Working memory is the new intelligence: the ability to hold information in your head and manipulate it mentally. We use this mental workspace not just when doing ‘mental maths’, but also when following instructions and directions, recalling sequences in words, sentences and oral presentations, and retaining information long enough to evaluate and synthesise. Children who do poorly at school may have poor working memory rather than an immutable lack of intelligence.
Working memory is not linked to differences in income, environment, social class or any of the other factors that make traditional IQ tests so unhelpful. Poor working memory is often not routinely identified at school and teachers often describe children with this problem as inattentive, day dreamers or being less able.
Working memory determines how effectively someone can learn and is, according to Tracy Packiam Alloway, ‘the best predictor of academic success’. I had thought this was receptive vocabulary but of course knowledge of a wide variety of words is dependent on the ability to retrieve these words at will. An effective working memory is fundamental to learning.
Dr Alloway is the director of the Centre for Memory and Learning in the Lifespan at Stirling University. I heard her at the Edinburgh Science festival last week and was most impressed with her energy and wide ranging research profile.
People use working memory to stay focused, creatively solve complex problems, respond to questions thoughtfully and recall instructions and crucial information. Those who are better at remembering and working with new information do better in all aspects of learning.
Working memory impacts on every aspect of how our brain works and, as a consequence, every aspect of our lives: from securing our survival, to making savvy business decisions and controlling our emotions. Understanding what we can do to train our working memory can have a tremendous impact on preventing memory loss and delay the signs of dementia.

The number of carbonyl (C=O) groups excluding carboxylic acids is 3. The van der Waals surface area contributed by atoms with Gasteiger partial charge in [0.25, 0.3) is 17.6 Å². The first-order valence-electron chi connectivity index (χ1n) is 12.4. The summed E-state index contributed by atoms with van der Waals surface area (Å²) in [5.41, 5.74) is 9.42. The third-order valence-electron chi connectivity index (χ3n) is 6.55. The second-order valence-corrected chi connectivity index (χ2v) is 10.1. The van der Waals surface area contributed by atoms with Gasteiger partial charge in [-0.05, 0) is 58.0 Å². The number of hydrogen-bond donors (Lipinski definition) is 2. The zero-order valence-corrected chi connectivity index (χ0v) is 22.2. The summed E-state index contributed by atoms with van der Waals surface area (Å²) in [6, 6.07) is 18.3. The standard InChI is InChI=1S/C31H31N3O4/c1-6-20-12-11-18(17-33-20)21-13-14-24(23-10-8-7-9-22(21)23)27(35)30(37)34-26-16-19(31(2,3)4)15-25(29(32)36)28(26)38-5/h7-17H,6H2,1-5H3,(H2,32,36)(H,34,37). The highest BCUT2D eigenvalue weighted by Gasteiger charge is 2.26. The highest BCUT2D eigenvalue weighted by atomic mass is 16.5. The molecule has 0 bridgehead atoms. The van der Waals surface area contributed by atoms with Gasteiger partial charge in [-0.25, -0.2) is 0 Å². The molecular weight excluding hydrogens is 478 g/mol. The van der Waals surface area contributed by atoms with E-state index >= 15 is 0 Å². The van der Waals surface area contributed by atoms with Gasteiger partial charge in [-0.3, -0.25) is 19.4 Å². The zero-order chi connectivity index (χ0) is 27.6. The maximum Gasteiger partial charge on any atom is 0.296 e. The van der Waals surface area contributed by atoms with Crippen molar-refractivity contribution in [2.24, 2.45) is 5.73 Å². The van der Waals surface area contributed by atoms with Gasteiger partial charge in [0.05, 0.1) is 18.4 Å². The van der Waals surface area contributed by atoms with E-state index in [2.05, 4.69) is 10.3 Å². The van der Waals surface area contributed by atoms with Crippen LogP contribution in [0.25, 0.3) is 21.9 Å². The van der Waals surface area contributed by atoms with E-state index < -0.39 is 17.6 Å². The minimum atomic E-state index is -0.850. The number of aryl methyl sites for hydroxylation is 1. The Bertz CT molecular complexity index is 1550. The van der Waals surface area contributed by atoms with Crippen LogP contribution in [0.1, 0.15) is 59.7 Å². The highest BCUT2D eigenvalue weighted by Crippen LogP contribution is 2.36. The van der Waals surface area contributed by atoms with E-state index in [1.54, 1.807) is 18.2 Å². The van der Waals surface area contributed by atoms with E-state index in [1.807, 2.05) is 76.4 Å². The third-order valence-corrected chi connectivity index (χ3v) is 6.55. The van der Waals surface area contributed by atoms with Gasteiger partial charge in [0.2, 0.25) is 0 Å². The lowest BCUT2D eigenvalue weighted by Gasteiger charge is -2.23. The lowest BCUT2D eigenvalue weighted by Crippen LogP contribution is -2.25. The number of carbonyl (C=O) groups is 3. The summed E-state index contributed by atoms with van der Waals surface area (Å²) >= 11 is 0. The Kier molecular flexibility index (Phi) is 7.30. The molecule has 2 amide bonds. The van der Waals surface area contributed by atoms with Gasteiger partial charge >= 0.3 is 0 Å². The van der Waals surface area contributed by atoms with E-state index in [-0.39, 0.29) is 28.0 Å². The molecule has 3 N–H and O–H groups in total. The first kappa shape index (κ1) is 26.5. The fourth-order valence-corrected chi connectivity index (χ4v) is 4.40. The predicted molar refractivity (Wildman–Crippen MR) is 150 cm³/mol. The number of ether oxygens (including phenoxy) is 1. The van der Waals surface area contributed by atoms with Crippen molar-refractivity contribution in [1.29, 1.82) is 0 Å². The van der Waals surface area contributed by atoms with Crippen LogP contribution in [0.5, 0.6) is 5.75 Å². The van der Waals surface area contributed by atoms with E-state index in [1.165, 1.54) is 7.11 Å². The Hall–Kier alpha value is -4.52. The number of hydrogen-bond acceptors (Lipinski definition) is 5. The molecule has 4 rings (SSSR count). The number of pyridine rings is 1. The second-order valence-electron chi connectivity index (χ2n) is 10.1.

Alloway states that specific ‘Brain Training’ programmes have no benefit other than enabling people to do brain training exercises more effectively. She has also debunked ‘Brain Gym’ in her extensive research. The BBC programme this week, ‘Bang goes the Theory’ , confirmed these findings in an amusing way. A chimp demonstrated that practise in such games improves performance measurably, with no concomitant surge in overall cognitive function. The chimp didn’t become more intelligent in the generally accepted sense of the word.
Brain Test Britain found that people who play brain training games do get better at those specific brain training games. But this really only proves the old adage of ‘practice makes perfect’. There is no evidence that this transfers to the brain skills measured by our benchmarking tests.
However, all is not lost. Alloway’s research demonstrates that playing video games involving planning and strategy, such as war games, may also train working memory. Games that demand keeping track of past actions and mapping the actions you are about to take (Scrabble, chess, crosswords, Sudoku being prime examples) are likely to have the same effect as their video equivalents in challenging the brain.
Dr Alloway’s team has developed a program, Jungle Memory , that claims to increase the performance of 11 – 14 year olds. After 8 weeks, children in a trial saw ten-point improvements in literacy, numeracy and ‘IQ’ scores. (I wonder why Alloway continues to use this outdated mode of assessment. It is clear that she regards intelligence quotients only as effective indicators of the ability to pass intelligence tests).
Doodling is also highly recommended for recording those ‘mental scribbles’ about information we need to remember and reflect on.
Adopting approaches that encourage note making using symbols, metacognitive strategies for recall, strategic thinking, time for reflection and – crucially – collaborative learning and playing games in the classroom is likely to help those children (estimated at 10% across all age ranges) whose poor working memory affects their progress.
Interesting stuff that should impact upon learning and teaching for all children, but especially those with learning difficulties.